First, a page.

Cyprus, of course, is much more than Pedoulas. In many cases, it reminded me of home, both in Larnaca, and especially in Pedoulas. Even though we do not have mountains or sea in Moldova, the feeling of home could occur in its slightly roughened houses, in people, in hospitality or orthodox culture; it is the kindness combined with the southern impulsivity and the emotional attachment. A country with a sense of a separated – divided – country (North Cyprus, a territory occupied by Turkish), a bilingual culture with a mix of the opposites – Greek and Turkish languages. While this brought to my mind a joke of 'if Moldova was a Mediterranean island, it could be Cyprus', Nicosia proved me wrong. It showed me again that, while Moldova can relate to this linguistic contrast and hospitality, Cyprus is much more of a South, and much more heightened in its controversies, making evident its crossing-the-continents location. It meant the first authentic Mosque I have ever visited, startled by its atmosphere. I call this mosque an autobiography because of the lancet arches that show its past as a Gothic church, converted in 1570 by Ottomans. Short and sweet, Cyprus is much more perplexed (hence the plentiful of pictures below from Nicosia only), hot, and has got a very distinct image from all the places I had visited earlier.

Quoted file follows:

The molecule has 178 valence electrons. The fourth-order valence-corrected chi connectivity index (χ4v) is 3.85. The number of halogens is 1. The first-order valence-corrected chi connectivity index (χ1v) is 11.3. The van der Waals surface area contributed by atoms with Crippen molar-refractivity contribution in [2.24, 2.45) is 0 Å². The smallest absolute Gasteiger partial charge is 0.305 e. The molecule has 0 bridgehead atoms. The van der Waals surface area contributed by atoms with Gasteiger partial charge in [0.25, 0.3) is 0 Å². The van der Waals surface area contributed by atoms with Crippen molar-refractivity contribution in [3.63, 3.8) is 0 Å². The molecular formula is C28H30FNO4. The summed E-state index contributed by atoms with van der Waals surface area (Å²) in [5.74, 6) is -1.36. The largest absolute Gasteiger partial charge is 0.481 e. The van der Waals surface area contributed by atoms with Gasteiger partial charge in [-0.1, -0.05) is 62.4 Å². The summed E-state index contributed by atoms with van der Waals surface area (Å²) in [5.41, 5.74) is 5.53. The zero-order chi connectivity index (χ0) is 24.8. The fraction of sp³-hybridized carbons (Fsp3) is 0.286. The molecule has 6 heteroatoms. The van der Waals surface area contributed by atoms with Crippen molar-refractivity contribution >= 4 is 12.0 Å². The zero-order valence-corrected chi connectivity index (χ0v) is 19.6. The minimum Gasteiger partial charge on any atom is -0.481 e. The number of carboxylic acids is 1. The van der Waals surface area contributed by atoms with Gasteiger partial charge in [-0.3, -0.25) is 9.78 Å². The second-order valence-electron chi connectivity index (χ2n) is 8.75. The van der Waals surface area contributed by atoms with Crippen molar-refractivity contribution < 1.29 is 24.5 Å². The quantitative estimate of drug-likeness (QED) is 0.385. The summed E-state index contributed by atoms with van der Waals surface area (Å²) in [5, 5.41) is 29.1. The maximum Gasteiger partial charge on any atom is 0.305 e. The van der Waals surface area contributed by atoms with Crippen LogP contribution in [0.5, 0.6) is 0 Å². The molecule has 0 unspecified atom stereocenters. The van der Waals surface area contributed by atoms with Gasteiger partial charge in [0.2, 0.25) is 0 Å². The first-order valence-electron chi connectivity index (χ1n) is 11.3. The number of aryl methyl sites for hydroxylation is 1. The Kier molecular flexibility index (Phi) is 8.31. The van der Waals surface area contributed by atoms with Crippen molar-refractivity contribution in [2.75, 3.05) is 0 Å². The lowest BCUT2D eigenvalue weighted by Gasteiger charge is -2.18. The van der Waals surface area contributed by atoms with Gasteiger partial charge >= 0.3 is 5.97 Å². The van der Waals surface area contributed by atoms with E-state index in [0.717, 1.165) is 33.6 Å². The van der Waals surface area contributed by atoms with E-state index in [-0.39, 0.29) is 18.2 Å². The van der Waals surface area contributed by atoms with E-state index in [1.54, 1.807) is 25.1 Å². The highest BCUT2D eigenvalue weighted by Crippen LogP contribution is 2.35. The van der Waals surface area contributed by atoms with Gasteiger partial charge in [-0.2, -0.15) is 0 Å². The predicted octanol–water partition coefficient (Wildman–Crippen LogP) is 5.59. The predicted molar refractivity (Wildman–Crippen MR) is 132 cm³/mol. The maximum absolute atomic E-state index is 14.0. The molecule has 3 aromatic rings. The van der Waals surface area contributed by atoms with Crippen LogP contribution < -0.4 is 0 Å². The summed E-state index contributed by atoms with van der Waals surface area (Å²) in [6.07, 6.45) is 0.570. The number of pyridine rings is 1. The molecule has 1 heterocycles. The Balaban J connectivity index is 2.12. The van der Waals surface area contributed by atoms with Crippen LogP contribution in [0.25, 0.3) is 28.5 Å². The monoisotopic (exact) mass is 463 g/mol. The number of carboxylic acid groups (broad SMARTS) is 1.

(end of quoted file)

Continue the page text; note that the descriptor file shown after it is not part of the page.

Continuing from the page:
I could never decide whether I am a sea or a mountain person, and this journey made me explore, compare the two in one go by moving from Cypriot beaches to the mountainous charm of Pedoulas. It made me explore the formerly unknown – and therefore special – places, that a part of me is still listening to the stories told to me at the scrap metal sculptures workshop of Nicosia. While my conclusion is that…well, that I still have no clue whether for me it is the sea or the mountains – I do have a clue that this Cypriot journey disclosed to me the new world, bringing the light to my – presumably – right Path. Surely, it was happening through the country, the people, the opportunities of Erasmus+, the sunsets, the cherry trees, and, of course, through the book of The Alchemist saying: Maktub.

(and for those who are interested - here is my small visual story as a sort of comic, too)